As previously noted, the strip heaters of the invention preferably have a linearity ratio of at most 1.2, preferably at most 1.15, especially at most 1.10. The Linearity Ratio of a strip heater is defined as ##EQU1## the resistances being measured at 70° F. between two electrodes which are contacted by probes pushed through the outer jacket and the conductive polymeric core of the strip heater. The contact resistance is negligible at 100 V., so that the closer the Linearity Ratio is to 1, the lower the contact resistance. The Linearity Ratio is to some extent dependent upon the separation and cross-sections of the electrodes and the resistivity of the conductive polymeric composition, and to a limited extent upon the shape of the polymeric core. However, within the normal limits for these quantities in strip heaters, the dependence on them is not important for the purposes of the present invention. The linearity ratio is preferably substantially constant throughout the length of the heater. When it is not, the average linearity ratio must be less than 1.2 and preferably it is below 1.2 at all points along the length of the heater.
The strip heaters generally have two electrodes separated by a distance of 60 to 400 mils (0.15 to 1 cm), but greater separations, e.g. up to 1 inch (2.5 cm.) or even more, can be used. The core of conductive polymer can be of the conventional ribbon shape, but preferably it has a cross-section which is not more than 3 times, especially not more than 1.5 times, e.g. not more than 1.1 times, its smallest dimension, especially a round cross-section.
The strip heaters can be powered for example by a power source having a voltage of 120 volts AC.
As previously noted, we have found that for devices comprising stranded wire electrodes, the contact resistance can be correlated with the force needed to pull the electrode out of the polymer composition, an increase in pull strength reflecting a decrease in contact resistance. The pull strengths P and Po referred to above are determined at 70° F., as follows.
A 2 inch (5.1 cm) long sample of the heater strip (or other device), containing a straight 2 inch (5.1 cm) length of the wire, is cut off. At one end of the sample, one inch of the wire is stripped bare of polymer. The bared wire is passed downwardly through a hole slightly larger than the wire in a rigid metal plate fixed in the horizontal plane. The end of the bared electrode is firmly clamped in a movable clamp below the plate, and the other end of the sample is lightly clamped above the plate, so that the wire is vertical. The movable clamp is then moved vertically downwards at a speed of 2 inch/min. (5.1 cm/min.), and the peak force needed to pull the conductor out of the sample is measured.
When carrying out the preferred process of the invention, wherein the electrode and the polymer composition are heated separately before being contacted, it is preferred that the composition should be melt-extruded over the electrode, e.g. by extrusion around a wire electrode using a cross-head die. The electrode is generally heated to a temperature at least 30° F. above the melting point of the composition. The polymer composition will normally be at a temperature substantially above its melting point; the temperature of the electrode is preferably not more than 200° F. below, e.g. not more than 100° F. or 55° F. below, the temperature of the molten composition, and is preferably below, e.g. at least 20° F. below that temperature. The conductor should not, of course, be heated to a temperature at which it undergoes substantial oxidation or other degradation.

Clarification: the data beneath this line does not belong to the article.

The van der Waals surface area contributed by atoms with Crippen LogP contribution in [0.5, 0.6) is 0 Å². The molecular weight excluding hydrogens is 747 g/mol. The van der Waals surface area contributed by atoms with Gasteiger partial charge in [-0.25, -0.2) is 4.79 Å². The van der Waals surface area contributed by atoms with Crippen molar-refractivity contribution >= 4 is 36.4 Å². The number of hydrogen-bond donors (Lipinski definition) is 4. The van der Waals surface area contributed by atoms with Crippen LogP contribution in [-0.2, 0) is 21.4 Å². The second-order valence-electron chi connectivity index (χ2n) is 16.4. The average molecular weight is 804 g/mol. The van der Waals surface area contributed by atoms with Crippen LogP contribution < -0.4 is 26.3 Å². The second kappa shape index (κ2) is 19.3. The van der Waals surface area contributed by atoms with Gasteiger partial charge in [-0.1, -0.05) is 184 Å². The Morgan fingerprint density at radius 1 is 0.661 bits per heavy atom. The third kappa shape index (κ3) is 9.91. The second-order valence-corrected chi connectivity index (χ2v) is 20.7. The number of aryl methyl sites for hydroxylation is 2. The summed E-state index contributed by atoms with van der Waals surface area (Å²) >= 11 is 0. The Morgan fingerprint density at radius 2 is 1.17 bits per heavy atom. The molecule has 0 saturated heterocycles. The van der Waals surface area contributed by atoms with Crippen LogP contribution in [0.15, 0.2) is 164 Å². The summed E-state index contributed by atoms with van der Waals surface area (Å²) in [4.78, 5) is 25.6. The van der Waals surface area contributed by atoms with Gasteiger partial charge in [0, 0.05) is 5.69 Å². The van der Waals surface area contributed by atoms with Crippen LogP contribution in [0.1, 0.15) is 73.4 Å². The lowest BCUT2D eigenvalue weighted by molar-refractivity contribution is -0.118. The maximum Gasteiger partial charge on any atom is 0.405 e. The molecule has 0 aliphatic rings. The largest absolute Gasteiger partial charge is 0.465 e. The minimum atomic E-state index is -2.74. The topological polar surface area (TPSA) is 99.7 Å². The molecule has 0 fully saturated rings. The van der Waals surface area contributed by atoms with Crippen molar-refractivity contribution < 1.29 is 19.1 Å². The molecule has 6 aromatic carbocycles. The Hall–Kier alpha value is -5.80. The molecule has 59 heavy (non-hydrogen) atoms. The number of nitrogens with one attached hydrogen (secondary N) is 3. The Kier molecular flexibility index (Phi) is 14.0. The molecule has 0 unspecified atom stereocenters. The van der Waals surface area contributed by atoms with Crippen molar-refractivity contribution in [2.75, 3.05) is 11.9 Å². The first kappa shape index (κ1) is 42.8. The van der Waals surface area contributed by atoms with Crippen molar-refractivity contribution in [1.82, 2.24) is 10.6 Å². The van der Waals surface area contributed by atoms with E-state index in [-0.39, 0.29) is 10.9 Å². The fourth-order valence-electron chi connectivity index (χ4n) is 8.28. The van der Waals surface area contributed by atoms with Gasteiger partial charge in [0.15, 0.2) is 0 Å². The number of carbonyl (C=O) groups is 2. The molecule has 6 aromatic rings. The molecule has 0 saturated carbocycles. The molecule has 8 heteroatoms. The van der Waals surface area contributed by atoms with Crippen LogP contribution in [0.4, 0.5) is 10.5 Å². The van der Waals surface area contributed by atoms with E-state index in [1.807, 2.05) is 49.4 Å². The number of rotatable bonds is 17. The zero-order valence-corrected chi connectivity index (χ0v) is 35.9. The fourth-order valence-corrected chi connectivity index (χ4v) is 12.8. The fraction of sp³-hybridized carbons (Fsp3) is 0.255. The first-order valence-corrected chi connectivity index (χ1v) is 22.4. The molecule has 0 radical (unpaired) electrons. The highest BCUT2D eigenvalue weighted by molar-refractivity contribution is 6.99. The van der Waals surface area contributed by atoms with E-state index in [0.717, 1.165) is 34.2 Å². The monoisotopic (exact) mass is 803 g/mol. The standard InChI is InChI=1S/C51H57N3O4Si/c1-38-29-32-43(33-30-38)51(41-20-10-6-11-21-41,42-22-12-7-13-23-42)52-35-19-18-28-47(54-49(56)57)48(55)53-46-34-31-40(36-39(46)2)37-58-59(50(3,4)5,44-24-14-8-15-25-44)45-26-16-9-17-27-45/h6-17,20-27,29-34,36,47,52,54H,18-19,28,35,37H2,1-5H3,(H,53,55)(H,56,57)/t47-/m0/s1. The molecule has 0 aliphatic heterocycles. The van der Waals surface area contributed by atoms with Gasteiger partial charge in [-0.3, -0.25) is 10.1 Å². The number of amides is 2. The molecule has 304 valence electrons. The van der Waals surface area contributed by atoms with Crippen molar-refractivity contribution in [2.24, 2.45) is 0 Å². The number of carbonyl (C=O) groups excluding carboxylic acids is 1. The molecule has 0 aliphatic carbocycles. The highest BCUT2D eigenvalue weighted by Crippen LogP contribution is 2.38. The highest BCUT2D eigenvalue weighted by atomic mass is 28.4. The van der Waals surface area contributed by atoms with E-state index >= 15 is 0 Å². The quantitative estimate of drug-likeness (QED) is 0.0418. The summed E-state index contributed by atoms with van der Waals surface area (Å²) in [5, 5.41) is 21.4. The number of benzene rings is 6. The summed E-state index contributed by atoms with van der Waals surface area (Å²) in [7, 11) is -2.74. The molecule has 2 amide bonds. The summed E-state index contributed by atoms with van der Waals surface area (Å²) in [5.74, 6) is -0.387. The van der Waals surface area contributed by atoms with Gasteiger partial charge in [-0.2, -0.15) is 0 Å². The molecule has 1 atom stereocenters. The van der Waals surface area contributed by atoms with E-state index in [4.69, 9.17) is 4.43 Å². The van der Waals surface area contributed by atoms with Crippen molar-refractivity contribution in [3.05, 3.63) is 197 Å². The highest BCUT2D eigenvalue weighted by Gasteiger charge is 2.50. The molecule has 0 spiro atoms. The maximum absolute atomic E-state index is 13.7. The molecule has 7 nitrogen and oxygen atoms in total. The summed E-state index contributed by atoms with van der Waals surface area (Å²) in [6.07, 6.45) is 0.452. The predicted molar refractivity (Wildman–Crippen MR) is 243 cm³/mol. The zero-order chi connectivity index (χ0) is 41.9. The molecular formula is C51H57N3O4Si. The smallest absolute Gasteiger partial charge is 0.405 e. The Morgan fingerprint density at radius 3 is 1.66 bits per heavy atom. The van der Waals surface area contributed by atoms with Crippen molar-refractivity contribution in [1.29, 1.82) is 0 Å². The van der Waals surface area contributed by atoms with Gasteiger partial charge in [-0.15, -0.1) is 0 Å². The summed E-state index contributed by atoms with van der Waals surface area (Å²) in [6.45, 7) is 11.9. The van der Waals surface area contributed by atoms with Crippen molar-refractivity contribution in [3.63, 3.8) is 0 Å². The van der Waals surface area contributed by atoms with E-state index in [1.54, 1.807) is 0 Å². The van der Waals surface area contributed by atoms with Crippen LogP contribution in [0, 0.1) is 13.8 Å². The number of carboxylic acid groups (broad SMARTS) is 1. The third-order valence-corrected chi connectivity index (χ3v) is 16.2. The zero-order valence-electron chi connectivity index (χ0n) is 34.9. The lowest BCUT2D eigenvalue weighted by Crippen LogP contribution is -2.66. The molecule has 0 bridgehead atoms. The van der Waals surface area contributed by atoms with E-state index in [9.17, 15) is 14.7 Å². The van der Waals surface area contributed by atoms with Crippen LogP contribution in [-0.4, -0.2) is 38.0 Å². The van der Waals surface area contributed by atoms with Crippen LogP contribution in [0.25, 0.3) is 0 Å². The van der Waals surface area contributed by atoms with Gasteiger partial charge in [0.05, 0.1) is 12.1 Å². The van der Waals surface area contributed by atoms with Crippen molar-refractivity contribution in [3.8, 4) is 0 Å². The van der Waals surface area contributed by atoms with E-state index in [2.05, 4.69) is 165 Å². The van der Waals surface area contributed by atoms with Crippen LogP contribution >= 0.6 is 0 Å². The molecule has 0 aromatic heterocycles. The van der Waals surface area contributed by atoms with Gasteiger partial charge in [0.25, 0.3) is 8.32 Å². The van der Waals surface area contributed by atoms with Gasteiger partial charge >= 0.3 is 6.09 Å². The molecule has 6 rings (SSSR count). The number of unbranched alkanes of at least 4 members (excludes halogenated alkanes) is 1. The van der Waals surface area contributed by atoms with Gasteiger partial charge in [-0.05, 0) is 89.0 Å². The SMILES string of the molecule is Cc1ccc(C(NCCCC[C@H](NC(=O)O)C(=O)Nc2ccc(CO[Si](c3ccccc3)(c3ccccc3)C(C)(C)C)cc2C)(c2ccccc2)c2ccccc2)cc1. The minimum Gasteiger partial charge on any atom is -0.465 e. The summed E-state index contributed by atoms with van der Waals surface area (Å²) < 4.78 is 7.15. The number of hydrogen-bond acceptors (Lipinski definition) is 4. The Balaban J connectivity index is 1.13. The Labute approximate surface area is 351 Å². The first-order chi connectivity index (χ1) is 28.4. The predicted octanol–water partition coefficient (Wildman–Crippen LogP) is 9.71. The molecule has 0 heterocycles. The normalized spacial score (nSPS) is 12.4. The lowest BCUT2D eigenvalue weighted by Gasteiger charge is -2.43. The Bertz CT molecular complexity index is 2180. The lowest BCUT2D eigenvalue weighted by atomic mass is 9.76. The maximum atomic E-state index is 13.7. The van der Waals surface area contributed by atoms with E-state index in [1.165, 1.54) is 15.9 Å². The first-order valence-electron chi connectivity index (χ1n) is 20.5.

When the electrode and the composition are contacted while the electrode is at a temperature below the melting point of the composition and are then heated, while in contact with each other, to a temperature above the melting point of the composition, care is needed to ensure a useful reduction in the contact resistance. The optimum conditions will depend upon the electrode and the composition, but increased temperature and pressure help to achieve the desired result. Generally the electrode and composition should be heated together under pressure to a temperature at least 30° F., especially at least 100° F. above the melting point. The pressure may be applied in a press or by means of nip rollers. The time for which the electrode and the composition need be in contact with each other, at the temperature above the melting point of the composition, in order to achieve the desired result, is quite short. Times in excess of five minutes do not result in any substantial further reduction of contact resistance, and often times less than 1 minute are quite adequate and are therefore preferred. Thus the treatment time is of a quite different order from that required by the known annealing treatments to decrease the resistivity of the composition, as described for example in U.S. Pat. Nos. 3,823,217 and 3,914,363; and the treatment yields useful results even when the need for or desirability of an annealing treatment does not arise, as when the composition already has, without having been subjected to any annealing treatment or to an annealing treatment which leaves the resistivity at a level where
2L+5 log10 R>45,
a sufficiently low resistivity, for example, by reason of a carbon black content greater than 15% by weight, e.g. greater than 17% or 20% by weight.
One way of heating the electrode and the composition surrounding it is to pass a high current through the electrode and thus produce the desired heat by resistance heating of the electrode.